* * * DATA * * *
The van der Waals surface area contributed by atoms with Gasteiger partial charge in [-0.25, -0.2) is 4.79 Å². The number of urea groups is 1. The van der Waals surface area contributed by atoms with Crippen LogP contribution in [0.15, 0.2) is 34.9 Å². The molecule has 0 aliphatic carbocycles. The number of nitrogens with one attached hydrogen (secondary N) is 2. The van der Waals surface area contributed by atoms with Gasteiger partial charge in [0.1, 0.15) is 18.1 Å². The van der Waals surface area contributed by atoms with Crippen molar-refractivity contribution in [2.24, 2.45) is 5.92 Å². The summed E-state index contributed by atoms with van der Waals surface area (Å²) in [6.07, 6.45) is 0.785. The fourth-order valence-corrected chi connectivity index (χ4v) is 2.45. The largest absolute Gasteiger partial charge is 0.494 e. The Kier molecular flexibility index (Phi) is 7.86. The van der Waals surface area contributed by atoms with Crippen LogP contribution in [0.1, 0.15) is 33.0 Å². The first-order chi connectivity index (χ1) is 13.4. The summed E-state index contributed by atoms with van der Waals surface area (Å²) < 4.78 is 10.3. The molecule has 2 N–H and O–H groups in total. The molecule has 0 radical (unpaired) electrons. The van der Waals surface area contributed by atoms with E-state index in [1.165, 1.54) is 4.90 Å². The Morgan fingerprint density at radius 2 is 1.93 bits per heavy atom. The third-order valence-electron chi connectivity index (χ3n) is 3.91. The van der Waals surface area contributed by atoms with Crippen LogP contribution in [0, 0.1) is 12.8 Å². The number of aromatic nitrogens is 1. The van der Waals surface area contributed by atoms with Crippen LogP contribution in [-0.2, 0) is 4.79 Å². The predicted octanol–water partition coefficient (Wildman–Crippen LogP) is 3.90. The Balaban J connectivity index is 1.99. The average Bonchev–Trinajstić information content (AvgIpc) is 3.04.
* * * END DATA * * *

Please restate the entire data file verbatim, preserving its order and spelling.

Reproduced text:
The van der Waals surface area contributed by atoms with Gasteiger partial charge in [-0.25, -0.2) is 4.79 Å². The number of urea groups is 1. The van der Waals surface area contributed by atoms with Crippen LogP contribution in [0.15, 0.2) is 34.9 Å². The molecule has 0 aliphatic carbocycles. The number of nitrogens with one attached hydrogen (secondary N) is 2. The van der Waals surface area contributed by atoms with Gasteiger partial charge in [0.1, 0.15) is 18.1 Å². The van der Waals surface area contributed by atoms with Crippen molar-refractivity contribution in [2.24, 2.45) is 5.92 Å². The summed E-state index contributed by atoms with van der Waals surface area (Å²) in [6.07, 6.45) is 0.785. The fourth-order valence-corrected chi connectivity index (χ4v) is 2.45. The largest absolute Gasteiger partial charge is 0.494 e. The Kier molecular flexibility index (Phi) is 7.86. The van der Waals surface area contributed by atoms with Crippen LogP contribution in [0.1, 0.15) is 33.0 Å². The first-order chi connectivity index (χ1) is 13.4. The summed E-state index contributed by atoms with van der Waals surface area (Å²) < 4.78 is 10.3. The molecule has 2 N–H and O–H groups in total. The molecule has 0 radical (unpaired) electrons. The van der Waals surface area contributed by atoms with E-state index in [1.165, 1.54) is 4.90 Å². The Morgan fingerprint density at radius 2 is 1.93 bits per heavy atom. The third-order valence-electron chi connectivity index (χ3n) is 3.91. The van der Waals surface area contributed by atoms with Crippen LogP contribution in [0, 0.1) is 12.8 Å². The number of aromatic nitrogens is 1. The van der Waals surface area contributed by atoms with Crippen LogP contribution in [-0.2, 0) is 4.79 Å². The predicted octanol–water partition coefficient (Wildman–Crippen LogP) is 3.90. The Balaban J connectivity index is 1.99. The average Bonchev–Trinajstić information content (AvgIpc) is 3.04.